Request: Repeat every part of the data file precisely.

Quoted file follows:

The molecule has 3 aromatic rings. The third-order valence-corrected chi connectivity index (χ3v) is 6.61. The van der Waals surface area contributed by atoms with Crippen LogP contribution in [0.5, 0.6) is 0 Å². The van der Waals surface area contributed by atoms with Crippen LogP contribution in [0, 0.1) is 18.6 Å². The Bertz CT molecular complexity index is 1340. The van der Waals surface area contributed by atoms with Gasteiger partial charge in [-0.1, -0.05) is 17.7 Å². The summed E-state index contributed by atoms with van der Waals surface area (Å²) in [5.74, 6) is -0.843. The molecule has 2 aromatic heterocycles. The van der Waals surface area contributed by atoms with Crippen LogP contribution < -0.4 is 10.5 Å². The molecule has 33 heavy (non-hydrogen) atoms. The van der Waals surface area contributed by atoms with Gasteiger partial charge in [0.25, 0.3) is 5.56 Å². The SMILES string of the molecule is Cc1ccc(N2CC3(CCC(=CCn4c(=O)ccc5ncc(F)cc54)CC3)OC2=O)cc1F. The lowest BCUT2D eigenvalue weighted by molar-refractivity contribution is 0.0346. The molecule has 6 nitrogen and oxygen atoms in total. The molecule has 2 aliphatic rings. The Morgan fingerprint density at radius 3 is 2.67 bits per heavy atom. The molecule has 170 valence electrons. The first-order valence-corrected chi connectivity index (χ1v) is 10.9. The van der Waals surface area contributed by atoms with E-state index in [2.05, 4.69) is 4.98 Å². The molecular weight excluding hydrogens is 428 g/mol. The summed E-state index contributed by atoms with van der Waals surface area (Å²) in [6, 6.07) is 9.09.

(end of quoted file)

The molecule has 3 aromatic rings. The third-order valence-corrected chi connectivity index (χ3v) is 6.61. The van der Waals surface area contributed by atoms with Crippen LogP contribution in [0.5, 0.6) is 0 Å². The van der Waals surface area contributed by atoms with Crippen LogP contribution in [0, 0.1) is 18.6 Å². The Bertz CT molecular complexity index is 1340. The van der Waals surface area contributed by atoms with Gasteiger partial charge in [-0.1, -0.05) is 17.7 Å². The summed E-state index contributed by atoms with van der Waals surface area (Å²) in [5.74, 6) is -0.843. The molecule has 2 aromatic heterocycles. The van der Waals surface area contributed by atoms with Crippen LogP contribution < -0.4 is 10.5 Å². The molecule has 33 heavy (non-hydrogen) atoms. The van der Waals surface area contributed by atoms with Gasteiger partial charge in [0.25, 0.3) is 5.56 Å². The SMILES string of the molecule is Cc1ccc(N2CC3(CCC(=CCn4c(=O)ccc5ncc(F)cc54)CC3)OC2=O)cc1F. The lowest BCUT2D eigenvalue weighted by molar-refractivity contribution is 0.0346. The molecule has 6 nitrogen and oxygen atoms in total. The molecule has 2 aliphatic rings. The Morgan fingerprint density at radius 3 is 2.67 bits per heavy atom. The molecule has 170 valence electrons. The first-order valence-corrected chi connectivity index (χ1v) is 10.9. The van der Waals surface area contributed by atoms with E-state index in [2.05, 4.69) is 4.98 Å². The molecular weight excluding hydrogens is 428 g/mol. The summed E-state index contributed by atoms with van der Waals surface area (Å²) in [6, 6.07) is 9.09.